Richard and Mildred Loving: The Husband and Wife Whose Marriage Changed America

In 1958, Richard and Mildred Loving were pulled from their bed and arrested. Nine years later their case came before the US Supreme Court

The Lovings


On July 11, 1958, Richard and Mildred Loving were pulled from their bed and arrested. The newlyweds were accused of “miscegenation”, a crime under Virginia law and each sentenced to a year in prison, with the sentence suspended on condition that the couple leave Virginia and not return together for at least 25 years. They could only return to visit family if they travelled separately and were not in the Commonwealth at the same time.

After their conviction, the couple moved to the District of Columbia. All the while they wanted to return home to their family and friends in Caroline County.

Their crime was about race and bigotry. Mildred (July 22, 1939 – May 2, 2008) was of African American and Native American ancestry, Richard (October 29, 1933 – June 29, 1975) was white. Interracial marriage was forbidden in Virginia and 26 other states on pain of law.

The couple fought back. Eventually, their case reached the US Supreme Court in Washington DC. On June 12, 1967, the court ruled unanimously in their favour.

Loving v. Virginia, 388 U.S. 1 (1967), was a landmark civil rights decision of the U.S. Supreme Court in which the Court ruled that laws banning interracial marriage violate the Equal Protection and Due Process Clauses of the Fourteenth Amendment to the U.S. Constitution

Two years earlier, in the spring of 1965, Grey Villet (1927–2000), a photojournalist for Life magazine, was sent to document the Lovings’ story. Here are some of his images of the heroic lovers from the book The Lovings: An Intimate Portrait.



In June 1958, the couple went to Washington DC to marry, hoping to evade Virginia’s Racial Integrity Act of 1924, which made marriage between whites and non-whites a crime. Someone grassed them to the police , who raided their home a month later. They told the couple that their marriage certificate was invalid. In 1959, the Lovings pleaded guilty to the crime of “cohabiting as man and wife, against the peace and dignity of the Commonwealth.”


For five years, the couple lived in internal exile. They raised three children, Peggy, Sidney and Donald.
After returning to the state to visit family, the couple was arrested again and released on bail. They took action to challenge the Racial Integrity Act on Constitutional grounds.

In 1964, Mildred wrote to attorney general Robert F Kennedy, who referred her to the American Civil Liberties Union (ACLU). The ACLU assigned volunteer Jewish attorneys Bernard S Cohen (January 17, 1934 – October 12, 2020) and Philip J Hirschkop (born May 14, 1936) to the case.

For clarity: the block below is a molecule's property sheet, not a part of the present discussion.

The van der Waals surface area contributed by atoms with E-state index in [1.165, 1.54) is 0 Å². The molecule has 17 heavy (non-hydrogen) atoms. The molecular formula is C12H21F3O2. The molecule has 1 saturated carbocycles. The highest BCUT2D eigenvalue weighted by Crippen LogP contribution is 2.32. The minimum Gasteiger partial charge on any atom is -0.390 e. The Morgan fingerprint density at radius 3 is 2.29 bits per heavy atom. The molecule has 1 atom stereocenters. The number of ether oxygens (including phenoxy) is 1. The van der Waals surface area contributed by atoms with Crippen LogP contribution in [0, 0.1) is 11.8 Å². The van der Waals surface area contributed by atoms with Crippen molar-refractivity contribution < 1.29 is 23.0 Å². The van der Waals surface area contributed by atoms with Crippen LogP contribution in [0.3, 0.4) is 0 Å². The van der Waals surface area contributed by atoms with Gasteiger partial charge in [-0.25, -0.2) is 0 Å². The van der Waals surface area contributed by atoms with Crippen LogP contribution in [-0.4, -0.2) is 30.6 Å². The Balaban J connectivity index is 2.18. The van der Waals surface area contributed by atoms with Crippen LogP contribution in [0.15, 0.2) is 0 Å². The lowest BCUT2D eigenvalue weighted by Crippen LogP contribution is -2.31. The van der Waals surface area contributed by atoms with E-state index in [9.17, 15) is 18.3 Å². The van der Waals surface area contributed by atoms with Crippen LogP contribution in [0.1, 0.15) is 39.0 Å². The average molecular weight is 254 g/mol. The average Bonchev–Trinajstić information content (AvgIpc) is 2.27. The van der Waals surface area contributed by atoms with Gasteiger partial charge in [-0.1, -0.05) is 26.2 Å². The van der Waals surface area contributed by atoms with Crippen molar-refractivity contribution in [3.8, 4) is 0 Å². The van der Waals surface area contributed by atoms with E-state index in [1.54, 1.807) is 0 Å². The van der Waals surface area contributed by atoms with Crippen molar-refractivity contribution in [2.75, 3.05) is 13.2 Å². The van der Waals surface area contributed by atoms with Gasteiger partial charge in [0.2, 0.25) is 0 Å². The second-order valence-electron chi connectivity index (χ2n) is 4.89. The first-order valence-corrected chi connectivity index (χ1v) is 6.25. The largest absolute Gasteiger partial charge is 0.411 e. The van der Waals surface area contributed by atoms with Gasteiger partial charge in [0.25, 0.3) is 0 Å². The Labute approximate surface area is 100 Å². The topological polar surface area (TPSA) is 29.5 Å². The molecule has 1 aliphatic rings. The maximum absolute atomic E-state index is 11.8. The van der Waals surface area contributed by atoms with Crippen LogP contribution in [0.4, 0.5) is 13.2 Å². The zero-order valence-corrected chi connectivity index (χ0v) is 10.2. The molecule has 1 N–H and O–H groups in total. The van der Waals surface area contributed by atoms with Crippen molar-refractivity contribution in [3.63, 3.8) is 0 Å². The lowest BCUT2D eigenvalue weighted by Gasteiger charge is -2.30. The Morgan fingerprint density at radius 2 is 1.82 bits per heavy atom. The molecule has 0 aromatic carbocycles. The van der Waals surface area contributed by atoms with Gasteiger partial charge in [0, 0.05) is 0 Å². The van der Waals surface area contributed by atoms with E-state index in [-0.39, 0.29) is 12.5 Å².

In court, Cohen delivered a message from Richard: “Mr Cohen, tell the court I love my wife, and it is just unfair that I can’t live with her in Virginia.”

The Supreme Court overturned the Lovings’ convictions in a unanimous decision in June 1967, ruling that the ban on interracial marriage was unconstitutional and in violation of the 14th Amendment

Despite the supreme court’s decision, anti-miscegenation laws remained in several states despite the ruling making it unenforceable. Alabama continued to enforce the law until 1970, and in 2000 was the last state to adapt its laws to the supreme court’s decision.


“They were very simple people, who were not interested in winning any civil rights principle. They just were in love with one another and wanted the right to live together as husband and wife in Virginia, without any interference from officialdom. When I told Richard that this case was, in all likelihood, going to go to the Supreme Court of the United States, he became wide-eyed and his jaw dropped.”

– Bernard S. Cohen 



My generation was bitterly divided over something that should have been so clear and right. The majority believed that what the judge said, that it was God’s plan to keep people apart, and that government should discriminate against people in love. But I have lived long enough now to see big changes. The older generation’s fears and prejudices have given way, and today’s young people realize that if someone loves someone they have a right to marry.

Surrounded as I am now by wonderful children and grandchildren, not a day goes by that I don’t think of Richard and our love, our right to marry, and how much it meant to me to have that freedom to marry the person precious to me, even if others thought he was the “wrong kind of person” for me to marry. I believe all Americans, no matter their race, no matter their sex, no matter their sexual orientation, should have that same freedom to marry. Government has no business imposing some people’s religious beliefs over others. Especially if it denies people’s civil rights.

I am still not a political person, but I am proud that Richard’s and my name is on a court case that can help reinforce the love, the commitment, the fairness, and the family that so many people, black or white, young or old, gay or straight seek in life. I support the freedom to marry for all. That’s what Loving, and loving, are all about.

– Mildred Loving, June 12, 2007


The article published in Life Magazine on March 18, 1966, was written on the Lovings legal situation following the Virginia Supreme Court decision to uphold the 1924 Racial Integrity Act.

Would you like to support Flashbak?

Please consider making a donation to our site. We don't want to rely on ads to bring you the best of visual culture. You can also support us by signing up to our Mailing List. And you can also follow us on Facebook, Instagram and Twitter. For great art and culture delivered to your door, visit our shop.